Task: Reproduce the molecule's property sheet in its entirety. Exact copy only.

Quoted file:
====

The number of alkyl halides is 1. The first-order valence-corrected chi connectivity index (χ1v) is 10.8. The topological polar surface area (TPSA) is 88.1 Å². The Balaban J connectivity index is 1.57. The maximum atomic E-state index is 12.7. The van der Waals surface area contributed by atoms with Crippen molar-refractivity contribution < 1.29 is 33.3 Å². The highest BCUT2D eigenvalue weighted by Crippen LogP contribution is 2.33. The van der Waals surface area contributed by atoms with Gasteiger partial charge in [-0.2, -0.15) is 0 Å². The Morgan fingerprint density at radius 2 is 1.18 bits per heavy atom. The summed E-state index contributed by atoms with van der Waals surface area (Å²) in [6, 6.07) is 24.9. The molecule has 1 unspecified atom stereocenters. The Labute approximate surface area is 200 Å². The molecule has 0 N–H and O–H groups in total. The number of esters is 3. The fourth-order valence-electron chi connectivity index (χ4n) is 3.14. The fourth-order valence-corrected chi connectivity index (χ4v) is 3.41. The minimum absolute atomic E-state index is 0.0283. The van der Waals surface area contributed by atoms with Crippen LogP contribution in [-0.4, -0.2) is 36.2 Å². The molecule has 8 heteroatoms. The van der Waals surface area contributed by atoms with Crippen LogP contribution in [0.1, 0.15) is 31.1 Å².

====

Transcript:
The number of alkyl halides is 1. The first-order valence-corrected chi connectivity index (χ1v) is 10.8. The topological polar surface area (TPSA) is 88.1 Å². The Balaban J connectivity index is 1.57. The maximum atomic E-state index is 12.7. The van der Waals surface area contributed by atoms with Crippen molar-refractivity contribution < 1.29 is 33.3 Å². The highest BCUT2D eigenvalue weighted by Crippen LogP contribution is 2.33. The van der Waals surface area contributed by atoms with Gasteiger partial charge in [-0.2, -0.15) is 0 Å². The Morgan fingerprint density at radius 2 is 1.18 bits per heavy atom. The summed E-state index contributed by atoms with van der Waals surface area (Å²) in [6, 6.07) is 24.9. The molecule has 1 unspecified atom stereocenters. The Labute approximate surface area is 200 Å². The molecule has 0 N–H and O–H groups in total. The number of esters is 3. The fourth-order valence-electron chi connectivity index (χ4n) is 3.14. The fourth-order valence-corrected chi connectivity index (χ4v) is 3.41. The minimum absolute atomic E-state index is 0.0283. The van der Waals surface area contributed by atoms with Crippen LogP contribution in [-0.4, -0.2) is 36.2 Å². The molecule has 8 heteroatoms. The van der Waals surface area contributed by atoms with Crippen LogP contribution in [0.1, 0.15) is 31.1 Å².